The Interstitial Arts Foundation, July 2010
The website for the Interstitial Arts Foundation (an organzation for which I serve on the Executive Board) includes a section of recommendations for interstitial artists. The first such recommendation I wrote was for the cellist Zoe Keating, whose wondefully lush, layered and looped instrumental music is like nothing else. An excerpt:
The influence of her fellow travelers can be felt in much of her output, as a trees-meets-tech, sweet-meets-sinister vibe runs through her work. Most of Keating's pieces start simple, but build to a kind of all-encompassing, all-enveloping tide of sound. For example, "Exurgency", the opening track to her first solo EP One Cello x 16 (2004), opens with a wavering high line that suggests that we're headed for something akin to "Flight of the Bumblebees", but then Keating brings in an additional layer of darkly insistent notes, followed by another and another until it feels like something's got to give and when it does, when the song bursts into its next stage at the 1:58 mark, it tumbles suddenly into a softer place with quieter, regular notes like heartbeats for about twenty seconds before reintroducing an insistent, more energetic over-line, all the while being accompanied by a thrumming, sparse bass line that adds an almost sinister undercurrent to the whole thing. The mental image it conjurs up is evocative of childbirth followed by (or perhaps accompanied by) alternating senses of menace and peace, but with a recurring superpattern over the lot that eventually builds up to an ascending sweetness, perhaps suggesting some kind of transcendance before returning touches of the beelike insistence from the piece's beginning.
Guttergeek, October 2008
Before its assimilation by The Comics Journal in 2009, Guttergeek was an independent online magazine of comics criticism run by Jared Gardner at the Ohio State University. In 2008, Guttergeek published an essay of mine examining the then-emerging art form of motion comics. An excerpt:
It's fascinating to watch a new medium gathering its legs beneath it. First it needs to figure out what unique characteristics it has to offer over well-established media like film or television, then determine what characteristics it will keep from its ancestors and what it will cast aside, and finally discover how to use the resulting combination of old and new to create really memorable stuff. Early films and television shows were frequently recordings of stage acts, and early CD-ROM games were often little more basic interactivity grafted onto bad B-movies. Today's new "new media" almost all arise from one common question: how to use the twin developments of cheap, ubiquitous video devices and the Internet to tell stories in new, interesting and hopefully profitable ways.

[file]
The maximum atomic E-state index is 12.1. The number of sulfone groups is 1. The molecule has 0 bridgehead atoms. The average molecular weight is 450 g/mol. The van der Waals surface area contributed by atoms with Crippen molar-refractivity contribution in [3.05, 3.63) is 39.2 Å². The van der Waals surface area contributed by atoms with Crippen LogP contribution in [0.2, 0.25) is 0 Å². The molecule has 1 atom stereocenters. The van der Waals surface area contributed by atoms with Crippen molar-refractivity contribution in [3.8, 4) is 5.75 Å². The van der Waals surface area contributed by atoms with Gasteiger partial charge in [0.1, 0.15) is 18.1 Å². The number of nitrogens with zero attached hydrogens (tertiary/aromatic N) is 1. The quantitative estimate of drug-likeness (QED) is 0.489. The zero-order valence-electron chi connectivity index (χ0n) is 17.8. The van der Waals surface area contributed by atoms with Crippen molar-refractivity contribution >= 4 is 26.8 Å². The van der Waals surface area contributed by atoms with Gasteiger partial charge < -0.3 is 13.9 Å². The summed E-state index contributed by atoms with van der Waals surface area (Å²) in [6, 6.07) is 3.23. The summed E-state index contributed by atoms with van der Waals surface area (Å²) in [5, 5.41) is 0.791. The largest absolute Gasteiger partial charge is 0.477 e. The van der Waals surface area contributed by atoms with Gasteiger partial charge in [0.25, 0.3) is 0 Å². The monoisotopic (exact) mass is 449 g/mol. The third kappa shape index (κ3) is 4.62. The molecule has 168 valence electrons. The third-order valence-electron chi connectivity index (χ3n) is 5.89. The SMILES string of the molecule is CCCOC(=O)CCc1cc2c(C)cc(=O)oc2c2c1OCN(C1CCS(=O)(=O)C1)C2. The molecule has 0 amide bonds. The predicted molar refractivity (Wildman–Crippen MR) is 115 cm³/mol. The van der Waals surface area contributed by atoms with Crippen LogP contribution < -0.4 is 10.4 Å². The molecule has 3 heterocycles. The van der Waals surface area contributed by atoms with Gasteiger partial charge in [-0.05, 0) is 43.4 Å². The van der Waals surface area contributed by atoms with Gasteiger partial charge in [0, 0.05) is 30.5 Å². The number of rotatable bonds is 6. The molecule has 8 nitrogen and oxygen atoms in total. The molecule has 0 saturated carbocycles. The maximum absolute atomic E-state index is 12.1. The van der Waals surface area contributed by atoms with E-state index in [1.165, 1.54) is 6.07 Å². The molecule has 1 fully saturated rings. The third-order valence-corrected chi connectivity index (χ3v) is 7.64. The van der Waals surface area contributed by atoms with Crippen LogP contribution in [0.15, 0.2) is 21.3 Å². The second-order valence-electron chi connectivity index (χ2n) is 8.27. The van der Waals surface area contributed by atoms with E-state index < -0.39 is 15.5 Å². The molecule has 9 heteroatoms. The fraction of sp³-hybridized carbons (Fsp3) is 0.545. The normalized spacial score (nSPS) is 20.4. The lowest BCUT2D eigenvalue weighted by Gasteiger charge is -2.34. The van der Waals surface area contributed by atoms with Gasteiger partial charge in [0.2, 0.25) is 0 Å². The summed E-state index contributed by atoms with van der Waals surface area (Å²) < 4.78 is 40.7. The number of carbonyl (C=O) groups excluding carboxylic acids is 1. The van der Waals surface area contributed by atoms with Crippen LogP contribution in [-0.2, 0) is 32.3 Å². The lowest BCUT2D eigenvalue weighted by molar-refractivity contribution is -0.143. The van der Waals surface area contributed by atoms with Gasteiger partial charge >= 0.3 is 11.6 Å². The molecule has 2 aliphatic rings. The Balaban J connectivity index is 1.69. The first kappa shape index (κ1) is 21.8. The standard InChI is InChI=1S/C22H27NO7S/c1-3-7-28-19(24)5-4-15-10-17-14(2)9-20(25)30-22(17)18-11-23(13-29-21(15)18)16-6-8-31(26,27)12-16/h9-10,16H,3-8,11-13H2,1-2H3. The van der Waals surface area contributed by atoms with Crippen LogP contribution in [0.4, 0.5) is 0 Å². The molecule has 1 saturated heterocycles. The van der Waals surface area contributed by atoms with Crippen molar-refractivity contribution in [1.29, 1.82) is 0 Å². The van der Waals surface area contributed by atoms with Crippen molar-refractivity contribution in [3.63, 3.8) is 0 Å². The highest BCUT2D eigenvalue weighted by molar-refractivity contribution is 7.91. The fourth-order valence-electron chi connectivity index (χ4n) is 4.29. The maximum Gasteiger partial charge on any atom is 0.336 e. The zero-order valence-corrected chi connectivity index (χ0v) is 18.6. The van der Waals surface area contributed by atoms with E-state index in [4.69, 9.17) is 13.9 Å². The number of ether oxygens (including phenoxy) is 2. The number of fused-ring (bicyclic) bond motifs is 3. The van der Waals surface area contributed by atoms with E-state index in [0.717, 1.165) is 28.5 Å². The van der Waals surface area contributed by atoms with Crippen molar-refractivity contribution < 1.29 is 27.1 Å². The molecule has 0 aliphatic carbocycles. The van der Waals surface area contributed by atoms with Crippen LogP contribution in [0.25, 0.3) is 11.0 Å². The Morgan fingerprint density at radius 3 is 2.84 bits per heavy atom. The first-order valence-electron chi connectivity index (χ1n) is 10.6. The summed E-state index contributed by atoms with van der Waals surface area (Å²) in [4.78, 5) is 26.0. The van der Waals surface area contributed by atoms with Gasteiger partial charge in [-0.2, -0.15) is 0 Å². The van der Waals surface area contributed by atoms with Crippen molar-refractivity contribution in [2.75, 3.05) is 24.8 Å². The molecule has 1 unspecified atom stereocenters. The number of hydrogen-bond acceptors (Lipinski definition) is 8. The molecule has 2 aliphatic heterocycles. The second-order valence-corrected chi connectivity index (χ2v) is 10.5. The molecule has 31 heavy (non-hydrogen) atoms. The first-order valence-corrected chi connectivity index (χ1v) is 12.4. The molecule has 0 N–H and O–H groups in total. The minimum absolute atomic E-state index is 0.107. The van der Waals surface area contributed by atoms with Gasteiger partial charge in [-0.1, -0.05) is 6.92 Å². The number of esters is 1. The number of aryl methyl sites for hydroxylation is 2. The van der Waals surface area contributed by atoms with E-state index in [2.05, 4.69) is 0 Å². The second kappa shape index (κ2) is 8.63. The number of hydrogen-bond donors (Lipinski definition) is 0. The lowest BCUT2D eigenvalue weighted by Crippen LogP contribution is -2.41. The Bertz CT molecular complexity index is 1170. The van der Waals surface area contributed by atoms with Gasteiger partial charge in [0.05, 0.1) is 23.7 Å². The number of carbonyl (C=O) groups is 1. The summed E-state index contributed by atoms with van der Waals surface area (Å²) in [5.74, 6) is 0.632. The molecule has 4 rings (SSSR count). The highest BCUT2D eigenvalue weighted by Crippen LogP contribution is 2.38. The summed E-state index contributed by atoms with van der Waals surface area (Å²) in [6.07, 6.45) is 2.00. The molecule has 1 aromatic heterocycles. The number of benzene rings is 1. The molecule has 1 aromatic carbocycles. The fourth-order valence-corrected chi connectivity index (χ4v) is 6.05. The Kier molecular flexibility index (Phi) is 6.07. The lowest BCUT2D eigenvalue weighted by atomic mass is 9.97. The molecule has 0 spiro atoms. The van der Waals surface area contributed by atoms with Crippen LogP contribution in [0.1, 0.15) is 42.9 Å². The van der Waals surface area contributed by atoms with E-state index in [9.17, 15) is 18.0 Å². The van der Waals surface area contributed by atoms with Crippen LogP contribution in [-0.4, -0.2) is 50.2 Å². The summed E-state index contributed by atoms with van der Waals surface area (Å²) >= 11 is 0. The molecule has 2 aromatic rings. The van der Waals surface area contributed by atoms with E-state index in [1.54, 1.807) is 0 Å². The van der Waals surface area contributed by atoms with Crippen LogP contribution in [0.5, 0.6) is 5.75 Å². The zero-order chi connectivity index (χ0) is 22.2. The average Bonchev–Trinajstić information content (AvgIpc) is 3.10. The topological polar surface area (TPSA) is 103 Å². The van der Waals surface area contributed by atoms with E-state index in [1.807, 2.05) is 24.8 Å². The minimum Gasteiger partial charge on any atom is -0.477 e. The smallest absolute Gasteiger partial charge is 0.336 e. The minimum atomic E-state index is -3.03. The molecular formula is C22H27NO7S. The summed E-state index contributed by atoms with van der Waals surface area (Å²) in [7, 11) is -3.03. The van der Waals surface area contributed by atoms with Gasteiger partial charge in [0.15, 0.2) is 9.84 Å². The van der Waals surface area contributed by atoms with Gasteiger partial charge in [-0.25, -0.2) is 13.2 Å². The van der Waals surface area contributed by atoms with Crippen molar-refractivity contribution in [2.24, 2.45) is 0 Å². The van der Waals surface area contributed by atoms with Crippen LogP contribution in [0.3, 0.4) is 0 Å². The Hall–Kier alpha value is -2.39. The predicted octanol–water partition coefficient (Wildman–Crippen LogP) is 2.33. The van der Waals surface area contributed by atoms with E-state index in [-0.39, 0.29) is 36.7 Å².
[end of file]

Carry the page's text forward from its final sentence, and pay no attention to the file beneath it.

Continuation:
Among the most common of these new forms are webisodes (online-original shows like Joss Whedon's Dr. Horrible's Sing-along Blog) and mobisodes (shows designed explicitly for consumption on mobile devices like the 24 spinoff 24: Conspiracy). The latest contenders to emerge, and perhaps the most interesting to comics fans, are motion comics.
Divergences: Licensed to Read
C3 Weekly Update, Apr. 9, 2008
A short essay about a new imprint at HarperCollins that aims to do away with author advances, but more fully utilize new technology to publish, market and distribute shorter, cheaper hardcovers by niche authors. An excerpt:
This new imprint combines the digerati DIY mentality with the marketing and distribution prowess of an established publishing juggernaut, minus the stigma of a print-on-demand system or vanity press. The 'shorter works' description sounds about right, as one personal draw of John Maeda's latest book SIMPLICITY is its being only 100 pages, and my own first novel currently weighs in around only 60,000 words. The 'lower price' feature also sounds about right as $20 for a slim hardcover feels like a fairly palatable price point, especially when dropped to $12-$14 after the 30%-40% discount usually offered by retailers like Amazon. The license model also feels like its time has come, and I myself would happily offer additional content, like additional chapters or multimedia materials, on my website for licensed users -- which is not entirely dissimilar from what C3 head honcho Henry Jenkins did with his outtakes from Convergence Culture.